Guantanamo Bay: A Farcical Waste
By Laura Murchie
A couple weeks ago I traveled to Guantanamo Bay to observe the first week of the pre-trial military commission hearings for detainee Abd al-Rahim Hussein Muhammed al-Nashiri, the alleged mastermind of the USS Cole bombing. The military commissions are racked with incredibly slow processes and constant delays and obstacles that keep the trials moving at a snail’s pace. These delays and all the other small inefficiencies add up to make the whole detention operation at Guantanamo a farcical waste of taxpayer money.
It was clear from the start of my visit that the commission hearings were disorganized and poorly managed. For starters, lead defense counsel Richard Kammen’s luggage didn’t make it onto the plane. The trial team, observers, victim families, and others fly down to the U.S. military base on a chartered plane that costs $90,000 each way. Although there was only one large plane on which everyone would board and all the luggage would go, Kammen’s bag still managed to miss the flight. A small oversight, but indicative of Gitmo’s general MO.
In the courtroom, Judge Vance Spath continually engaged in discussions and arguments that went on much longer than needed, exacerbating the already slow proceedings. A motion regarding an expert witness, which was supposed to be argued in the second week of hearings, was discussed for about an hour. Judge Spath kept reiterating that he’d hear oral arguments next week, yet still allowed both sides to continue advocating their arguments. Judge Spath easily could have stopped the discussions, but didn’t.
What was the point of spending that hour half-arguing a motion when he was going to hear the actual oral arguments next week anyway? It’s likely that these issues are the result of the procedural confusion in the military commission system, which has had its rules re-written twice and still results in endless debates, forcing the judges and everyone else to stumble through the hearings.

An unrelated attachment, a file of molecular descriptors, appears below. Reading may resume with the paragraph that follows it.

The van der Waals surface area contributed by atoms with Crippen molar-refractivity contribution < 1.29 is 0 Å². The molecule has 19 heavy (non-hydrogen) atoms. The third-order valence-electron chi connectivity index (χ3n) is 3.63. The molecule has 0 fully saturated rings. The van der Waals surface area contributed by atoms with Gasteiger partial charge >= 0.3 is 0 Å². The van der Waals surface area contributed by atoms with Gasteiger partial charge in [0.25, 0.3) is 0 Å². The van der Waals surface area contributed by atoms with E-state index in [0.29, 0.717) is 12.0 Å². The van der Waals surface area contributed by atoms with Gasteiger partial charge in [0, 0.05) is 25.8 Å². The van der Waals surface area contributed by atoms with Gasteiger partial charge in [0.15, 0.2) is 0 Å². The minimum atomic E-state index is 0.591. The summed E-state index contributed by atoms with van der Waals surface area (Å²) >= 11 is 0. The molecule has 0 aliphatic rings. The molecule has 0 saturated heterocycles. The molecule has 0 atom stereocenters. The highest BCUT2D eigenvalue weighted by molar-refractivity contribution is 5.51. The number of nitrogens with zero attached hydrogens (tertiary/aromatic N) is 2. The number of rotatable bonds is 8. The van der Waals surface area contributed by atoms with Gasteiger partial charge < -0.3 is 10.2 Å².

Then there are the arbitrary rules. As NGO observers, there are lots of rules that we must follow while on base. Some of them are obvious: don’t take pictures of certain facilities. Others are not. Half way through the week, we were suddenly informed that we could no longer bring metal spiral bound notebooks into the court observation room. We were told in our briefing email prior to the trip that we could bring notebooks, such as a spiral bound, into the courtroom, and at least half of us had been taking notes in the originally approved spiral bound notebook. But now half way through Wednesday’s hearings, those spirals couldn’t be metal. It’s still unclear what the point of that was.
Another arbitrary rule—you better not slouch. All the observers had escorts sitting around us and watching us (again, understandable), but if one of us so much as hunched our shoulders even just to take notes, we feared a reprimand from security. I’m sure our mothers wished we would’ve brought that posture to the dinner table.
While we were often thanked for our work, NGO observers still felt like we were being kept on a tight leash even though the point of our presence is transparency. The rules kept changing on us constantly, and then we would be scolded for not following them. At one point my escort was alarmed that I was getting wifi in the NGO resource tent when I wasn’t supposed to. I wasn’t trying to do anything wrong or be sneaky (I don’t even know if “no wifi for the NGOs” was even a rule). Maybe my phone just has superpowers.
I raise these anecdotes only to show some of the absurdity that permeates these processes and to highlight that allocating money to keep failing systems running is not a good use of taxpayer money. The prison facility at Guantanamo Bay currently costs taxpayers $445 million each year.
President Trump’s recent budget proposal includes new construction projects to support the detention operations, indicating he may be following through on his promise to fill it with “bad dudes.” The detention facilities in their current state have a capacity of about 250 detainees. With only 41 detainees currently there, President Trump has plenty of spots to fill with “bad dudes,” but is still allocating more money to the detention operations.
It could also be that the crumbling infrastructure of Guantanamo, a facility built to be temporary, requires massively expensive upkeep. As General John Kelly (then SOUTHCOM commander, now Trump’s Homeland Security Secretary) once testified, “everything’s more expensive” at Guantanamo because of its remote location. U.S. prisons (whether federal or military), by comparison, routinely handle terrorism suspects at a fraction of the price of Gitmo, and U.S. federal courts outclass the military commissions by drawing on decades of precedent and handling terrorism cases with ease.
Perhaps we should not spend more money on a failing system. Rule of law and ethics aside, isn’t that just bad business?